Kushi-Ya, Nottingham: ‘A blissfully good place’ – restaurant review – The Guardian

Kushi-Ya, 1A Cannon Court, Long Row W, Nottingham NG1 6JE. No lunchtime bookings. Snacks £3.50, plates and skewers £5.50-£14, desserts £5-£7, wines from £24
It would be easy, for which read lazy, to describe Nottingham’s Kushi-Ya as a hidden gem. Granted, it’s very much tucked away. The first time I visited the site was virtually, courtesy of Google Street View. I clicked my way across a main road, past outposts of Maryland Chicken and Mega Munch, and found myself studying the digital vista of a hard-scrabble urban alleyway; the sort that might play host to fumbling couples who can’t quite wait to get indoors after the pubs kick out.
But hidden gems need to be found. The fact that a London-based restaurant reviewer like me hasn’t previously found their way to this blissfully good place celebrating the flavours and methods of Japan’s izakayas doesn’t mean it’s begging to be discovered. Early on a weekday lunchtime it fills quickly with locals who obviously know it’s there. As I ate my way from one totally banging, beautifully conceived, perfectly priced dish to another, two thoughts occurred to me. The first was that I really must thank my Nottingham-based friend, the terrifically witty and clever novelist Mhairi McFarlane, for the recommendation. (Consider yourself thanked, Mhairi). The second thought was: why, bar a small mention in Olive magazine, had I found nothing else about it in the national press since it opened in 2018?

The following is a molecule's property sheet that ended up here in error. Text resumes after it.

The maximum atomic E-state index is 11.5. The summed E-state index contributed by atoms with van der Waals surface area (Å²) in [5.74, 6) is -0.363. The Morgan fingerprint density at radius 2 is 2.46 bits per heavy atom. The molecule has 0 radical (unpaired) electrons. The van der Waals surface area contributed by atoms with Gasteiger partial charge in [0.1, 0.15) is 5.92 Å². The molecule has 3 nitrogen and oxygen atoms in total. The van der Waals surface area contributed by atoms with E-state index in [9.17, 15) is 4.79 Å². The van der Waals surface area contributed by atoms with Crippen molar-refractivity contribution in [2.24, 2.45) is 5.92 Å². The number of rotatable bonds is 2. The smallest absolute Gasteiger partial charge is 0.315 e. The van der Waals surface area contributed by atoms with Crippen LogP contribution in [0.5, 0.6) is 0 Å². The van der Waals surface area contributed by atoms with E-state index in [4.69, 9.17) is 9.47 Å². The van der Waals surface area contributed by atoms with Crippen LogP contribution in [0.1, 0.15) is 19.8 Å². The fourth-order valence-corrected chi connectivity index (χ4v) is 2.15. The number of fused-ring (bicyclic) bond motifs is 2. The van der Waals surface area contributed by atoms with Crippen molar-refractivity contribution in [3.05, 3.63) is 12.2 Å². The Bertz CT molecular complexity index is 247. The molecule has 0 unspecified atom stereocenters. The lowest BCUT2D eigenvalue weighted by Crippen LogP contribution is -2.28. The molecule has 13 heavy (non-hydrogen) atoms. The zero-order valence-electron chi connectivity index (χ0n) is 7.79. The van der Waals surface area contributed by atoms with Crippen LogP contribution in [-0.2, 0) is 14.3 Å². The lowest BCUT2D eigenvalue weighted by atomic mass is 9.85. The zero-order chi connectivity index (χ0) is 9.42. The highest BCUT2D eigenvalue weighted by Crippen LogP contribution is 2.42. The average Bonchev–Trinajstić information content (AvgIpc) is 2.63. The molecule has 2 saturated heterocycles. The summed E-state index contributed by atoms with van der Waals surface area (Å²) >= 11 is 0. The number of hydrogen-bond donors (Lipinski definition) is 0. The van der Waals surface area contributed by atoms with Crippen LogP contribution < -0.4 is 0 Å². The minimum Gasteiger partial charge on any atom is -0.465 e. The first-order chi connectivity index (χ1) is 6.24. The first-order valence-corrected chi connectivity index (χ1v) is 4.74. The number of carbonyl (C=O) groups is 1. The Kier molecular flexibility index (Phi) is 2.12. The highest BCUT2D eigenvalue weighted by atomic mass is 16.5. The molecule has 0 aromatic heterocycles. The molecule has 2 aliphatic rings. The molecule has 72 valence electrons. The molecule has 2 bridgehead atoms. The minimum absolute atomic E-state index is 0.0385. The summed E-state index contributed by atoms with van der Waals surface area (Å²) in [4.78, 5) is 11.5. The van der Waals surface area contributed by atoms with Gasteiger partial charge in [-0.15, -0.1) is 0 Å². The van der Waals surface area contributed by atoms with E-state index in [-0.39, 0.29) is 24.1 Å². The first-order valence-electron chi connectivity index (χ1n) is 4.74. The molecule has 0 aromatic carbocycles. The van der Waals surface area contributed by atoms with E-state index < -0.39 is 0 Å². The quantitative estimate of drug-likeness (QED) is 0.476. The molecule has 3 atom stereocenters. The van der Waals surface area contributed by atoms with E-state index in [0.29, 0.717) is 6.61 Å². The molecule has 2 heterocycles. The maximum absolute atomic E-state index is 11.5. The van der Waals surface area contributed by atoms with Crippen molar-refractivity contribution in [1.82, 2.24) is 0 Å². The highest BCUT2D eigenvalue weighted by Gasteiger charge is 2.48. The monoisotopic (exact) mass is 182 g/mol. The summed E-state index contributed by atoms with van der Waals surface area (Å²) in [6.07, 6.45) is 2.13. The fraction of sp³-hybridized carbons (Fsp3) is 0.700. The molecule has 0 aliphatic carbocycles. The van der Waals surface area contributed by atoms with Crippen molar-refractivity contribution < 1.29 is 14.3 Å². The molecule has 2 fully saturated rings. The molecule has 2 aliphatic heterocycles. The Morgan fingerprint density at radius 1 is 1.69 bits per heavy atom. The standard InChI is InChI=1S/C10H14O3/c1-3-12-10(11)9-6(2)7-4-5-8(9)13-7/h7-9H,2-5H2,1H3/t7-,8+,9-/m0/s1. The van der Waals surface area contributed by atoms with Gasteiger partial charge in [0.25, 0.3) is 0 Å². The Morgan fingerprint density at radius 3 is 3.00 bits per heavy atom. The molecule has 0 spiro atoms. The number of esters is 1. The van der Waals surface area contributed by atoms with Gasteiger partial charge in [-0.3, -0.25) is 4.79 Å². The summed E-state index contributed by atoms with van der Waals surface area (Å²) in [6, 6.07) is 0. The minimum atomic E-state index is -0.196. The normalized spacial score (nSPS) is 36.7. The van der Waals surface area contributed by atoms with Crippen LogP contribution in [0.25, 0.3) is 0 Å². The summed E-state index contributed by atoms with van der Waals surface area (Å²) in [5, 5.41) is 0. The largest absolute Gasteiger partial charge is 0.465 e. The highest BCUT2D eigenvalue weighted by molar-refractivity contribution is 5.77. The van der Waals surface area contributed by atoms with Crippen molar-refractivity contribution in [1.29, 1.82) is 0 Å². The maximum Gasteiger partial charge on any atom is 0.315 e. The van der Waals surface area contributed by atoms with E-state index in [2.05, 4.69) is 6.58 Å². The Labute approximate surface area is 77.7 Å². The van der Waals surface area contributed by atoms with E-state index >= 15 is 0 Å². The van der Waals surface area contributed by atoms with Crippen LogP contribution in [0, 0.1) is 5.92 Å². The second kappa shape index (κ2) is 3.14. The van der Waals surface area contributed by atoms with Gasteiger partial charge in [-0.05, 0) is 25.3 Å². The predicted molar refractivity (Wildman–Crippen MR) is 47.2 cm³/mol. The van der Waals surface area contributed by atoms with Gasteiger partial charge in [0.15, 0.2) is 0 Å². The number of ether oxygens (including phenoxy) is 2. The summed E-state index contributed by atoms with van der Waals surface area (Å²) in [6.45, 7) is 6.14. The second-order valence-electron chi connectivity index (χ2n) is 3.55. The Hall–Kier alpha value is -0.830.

It started, as so many great food ventures do these days, with a supper club. This one was run by Simon Carlin, then the head chef of Nottingham’s Iberico World Tapas, and Tom Clay from The Railway, a pub at Lowdham, a few miles east of the city. Tickets would sell out quickly. Eventually, they took over this upper-floor space, in the rafters of a listed building, formerly the home of a vegetarian café. (It’s reached by a steep staircase and because the building is listed there is no lift, so it’s not wheelchair accessible.)
There is a little vertical blond-wood panelling and a flash of blue tiling on the side of the bar where there is a counter with extra seats. A couple of mildly austere Japanese jackets are hung on the walls as decoration. Otherwise, it is a clean white space of bare-wood tables, beneath the vaulting beamed roof space. There’s an open kitchen on a raised level, occupied by intense young British men with matching beards.
What comes out of there is a deft collection of wonders. The menu is divided between snacks, small plates and skewers, supplemented by a couple of specials. Most of it is priced at around £6 or £7 a plate, with just one dish reaching the dizzy heights of £14. We’ll get to it. We start with their sweet, sour and crunchy pickled daikon, baby turnips and cucumber. So far so jolly. But now comes the first sign that something intriguing is going on here. Their prawn toast is a sweet inversion. The golden fried bread is the casing for a thick spring roll enclosing a tight bundle of squeakily fresh prawns. There’s a squiggle of umami-rich Japanese mayonnaise and, across that, a generous sprinkle of furikake seasoning, that potent flavour bomb of nori, sesame and bonito. It’s both delicious and funny.
Next come tempura shishito peppers in a lacy batter overcoat, like padrón peppers that have been taught the dance of the seven veils, with a soy-based dipping sauce. From the specials, for a mighty £8.50 we get a beautiful piece of Japanese ceramics filled with sautéed wild mushrooms in a nutty brown butter ponzu sauce. There is a confit egg yolk, the colour of the setting sun, to be mixed in with the mushrooms, and across that handfuls of cress for a micro hit of pepperiness. Now I am in love.